Reviews September 2013 week three

There is, as a consequence, a father/daughter moment at the heart of this book between Odin and the Valkyrie which is as powerfully played as any of the surrounding spectacle, and even more poignant still, partly because of the book’s subtle structure.

 – Stephen on Siegfried: The Valkyrie

Inhumans h/c (£29-99, Marvel) by Paul Jenkins & Jae Lee.

“Imagine you could never make another sound. Not for the rest of your life.
“Not a sigh. Not a yawn. Not a single word. Ever.
“Then, imagine you were given one chance to speak. What would you say?”

So begins what was the single most intelligent and engrossing work published by Marvel some fifteen years ago, and the closest you would have found there in tone to Neil Gaiman; although now you’ll find Neil himself there with MARVEL 1602.

Black Bolt, Medusa, Triton, Gorgon, Karnak and Crystal are the Royal Family of the Inhumans, a race of beings so diverse that each individual is a sub-species of one. In Attilan, a city isolated from humanity with deliberate intent, diversity is admired and prized above all else: to be different is to prove invaluable. So at an age when we hit puberty, the ostensibly ordinary children enter the Terrigen Mists in a daunting ceremony which resembles confirmation or graduation and they emerge, their genetic codes catalysed, as strange and wonderful creatures, as ugly to our eyes as they are beautiful to their parents. If they’re lucky. Because, you see, in this perfect society ruled by an ideal regent, there is an unpleasant secret, a tacit agreement to something tantamount to slavery. And – in the defences which keep these powerful Inhumans remote and safe from our toxic society – there is a flaw. One which is about to be expoited…

Within this sweeping catastrophe Jenkins delivers a series of considered, poignant and contrasting perspectives, sometimes with a quiet irony, but always with a tenderness and compassion greatly enhanced by Jae Lee’s perfectly posed and gently poised figures. Each group or single panel is a triumph of chiaroscuro. Silent panels add weight and timing to a deceptively simple but remarkably clever script. And of course Dave Kemp and Avalon Studios deserve as much attention as anyone else for their rich, lambent colouring, which keeps the whole thing alive.


The interlude featuring the Inhumans’ giant, teleporting hound, Lockjaw, is worth the price of admission alone. He cannot comprehend the scale of the disaster desperately being staved off by all those around him and why he isn’t being played with or fed; but he takes instant delight in rediscovering a plastic doll of Ben Grimm, the Thing.

“Toy! Oh toy! Toy! Toy! Toy!”

It’s funny, but also deeply affecting.

In addition the role of male regent and indeed masculinity are explored using the very epitome of the strong-but-necessarily-silent-type for if the Inhumans’ king Black Bolt speaks, mountains are levelled in his wake.

I never expected to see such an astonishingly moving work from what used to be such a predictably crass company. I suspect its tainted provenance may prove fatally repulsive to so many who would, with an act of faith, adore it. Had this been its first edition I would almost certainly have made it Page 45 Comicbook Of The Month, and I’m not even ruling that out.  So thanks to all of you who trusted me enough to buy it in its earlier incarnations, and thanks for your overwhelmingly positive feedback. I hope newcomers enjoy it as much as I am on my fourth reading.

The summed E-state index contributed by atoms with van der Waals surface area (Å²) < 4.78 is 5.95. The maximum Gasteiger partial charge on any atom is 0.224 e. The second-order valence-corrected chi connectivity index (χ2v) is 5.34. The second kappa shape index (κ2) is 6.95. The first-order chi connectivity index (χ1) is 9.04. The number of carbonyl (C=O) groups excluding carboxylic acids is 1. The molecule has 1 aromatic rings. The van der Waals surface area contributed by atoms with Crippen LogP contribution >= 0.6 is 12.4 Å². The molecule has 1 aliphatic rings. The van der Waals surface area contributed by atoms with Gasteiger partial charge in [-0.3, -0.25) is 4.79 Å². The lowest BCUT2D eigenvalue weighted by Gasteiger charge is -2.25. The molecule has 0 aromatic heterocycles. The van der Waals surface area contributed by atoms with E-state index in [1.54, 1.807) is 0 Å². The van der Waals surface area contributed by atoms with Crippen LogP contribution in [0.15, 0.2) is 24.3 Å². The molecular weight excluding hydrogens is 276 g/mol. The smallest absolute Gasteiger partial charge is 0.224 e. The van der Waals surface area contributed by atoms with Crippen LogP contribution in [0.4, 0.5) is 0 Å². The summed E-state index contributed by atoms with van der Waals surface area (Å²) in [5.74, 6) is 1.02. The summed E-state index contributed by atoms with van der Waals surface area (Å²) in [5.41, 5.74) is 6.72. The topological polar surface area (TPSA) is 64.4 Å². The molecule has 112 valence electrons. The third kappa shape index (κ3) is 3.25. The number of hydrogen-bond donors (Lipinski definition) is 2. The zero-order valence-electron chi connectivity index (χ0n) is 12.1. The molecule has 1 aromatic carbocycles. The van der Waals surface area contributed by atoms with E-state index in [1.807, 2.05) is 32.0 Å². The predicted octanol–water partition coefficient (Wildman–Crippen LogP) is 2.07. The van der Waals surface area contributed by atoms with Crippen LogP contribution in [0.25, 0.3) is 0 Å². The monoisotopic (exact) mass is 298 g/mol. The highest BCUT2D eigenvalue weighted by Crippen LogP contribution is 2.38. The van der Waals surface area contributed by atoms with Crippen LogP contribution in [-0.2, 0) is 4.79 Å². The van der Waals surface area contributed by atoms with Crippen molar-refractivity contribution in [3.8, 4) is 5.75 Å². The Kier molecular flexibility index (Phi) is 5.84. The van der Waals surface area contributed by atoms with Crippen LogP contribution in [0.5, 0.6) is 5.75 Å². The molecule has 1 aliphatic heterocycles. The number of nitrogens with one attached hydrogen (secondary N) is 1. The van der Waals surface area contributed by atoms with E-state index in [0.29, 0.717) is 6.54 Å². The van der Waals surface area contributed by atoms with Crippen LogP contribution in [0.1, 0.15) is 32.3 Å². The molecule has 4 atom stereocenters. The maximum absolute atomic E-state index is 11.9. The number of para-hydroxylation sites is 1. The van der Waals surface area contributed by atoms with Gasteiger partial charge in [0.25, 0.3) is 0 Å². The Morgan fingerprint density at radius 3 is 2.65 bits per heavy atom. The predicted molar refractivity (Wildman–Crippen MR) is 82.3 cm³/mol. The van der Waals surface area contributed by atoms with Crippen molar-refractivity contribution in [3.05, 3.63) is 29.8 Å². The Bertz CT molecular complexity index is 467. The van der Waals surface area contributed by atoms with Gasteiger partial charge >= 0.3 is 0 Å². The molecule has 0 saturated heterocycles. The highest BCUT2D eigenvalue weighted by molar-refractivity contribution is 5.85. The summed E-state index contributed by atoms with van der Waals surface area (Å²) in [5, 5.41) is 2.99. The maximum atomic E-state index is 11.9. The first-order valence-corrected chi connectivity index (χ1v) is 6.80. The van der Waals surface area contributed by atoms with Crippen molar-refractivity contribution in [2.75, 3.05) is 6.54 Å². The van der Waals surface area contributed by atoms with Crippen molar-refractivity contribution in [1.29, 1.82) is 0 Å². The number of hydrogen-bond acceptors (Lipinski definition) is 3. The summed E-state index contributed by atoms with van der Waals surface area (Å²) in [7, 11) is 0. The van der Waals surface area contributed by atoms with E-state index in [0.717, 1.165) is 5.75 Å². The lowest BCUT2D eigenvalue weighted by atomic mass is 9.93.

This lush hardback edition comes with preliminary sketch designs, process pieces wherein you can see individual pages evolve for pencils to inks, an interview, and the script to the complete first chapter. £29-99 may sound like a lot but it’s twelve chapters long and a hardback with exquisite reproduction values. That’s less expensive than buying the individual issues separately.


Buy Inhumans h/c and read the Page 45 review here

The Whale (£7-50) by Aidan Koch –

A beautiful book, the most moving and compelling articulation of grief I have ever read. Brought me to tears.

[Editor’s note: Dominique is astute and concise.

Purely to make room for the cover on our blog, then, I would only add that Anders Nilsen’s DON’T GO WHERE I CAN’T FOLLOW and, later, THE END did the same thing for me.

Anyway, I’ll butt out now, and hope these blatantly artificial extra paragraphs have done their job.]


Buy The Whale and read the Page 45 review here

Siegfried vol 2: The Valkyrie h/c (£18-99, Archaia) by Alex Alice.

If sales of SIEGRIED VOL 1 proved anything, it’s that Alex Alice is an artist’s artist: we sold so many copies to comicbook creators, and I’m far from surprised. The eye-candy on offer is breath-taking: vast panoramas of mountains bathed in blue mist, their jagged, craggy summits clawing a sky at sunrise or splintering under the weight of an impossible, land-locked tidal wave; the forbidden forest with its treacherous, Manara-like swamps or the witch Völva’s cavern, the Valkyrie and her pure white steed all reminiscent of Charles Vess. Siegfried and Odin are depicted with all the majesty of P.Craig Russell while, on the very same page and with no incongruity, the Nibelung Mimé’s comedic buffoonery boasts all the cartooning skills of Jeff Smith.

As dawn finally rises once more over a dying, skin-chilled Earth, it is in commune with the All-Father Odin. The dragon Fafnir is devouring the Earth from the inside out, and there is nothing that Odin for his fellow gods can do. His own law forbids him or anyone under his influence to interfere. He has therefore recalled the instruments of his will, less that law be broken.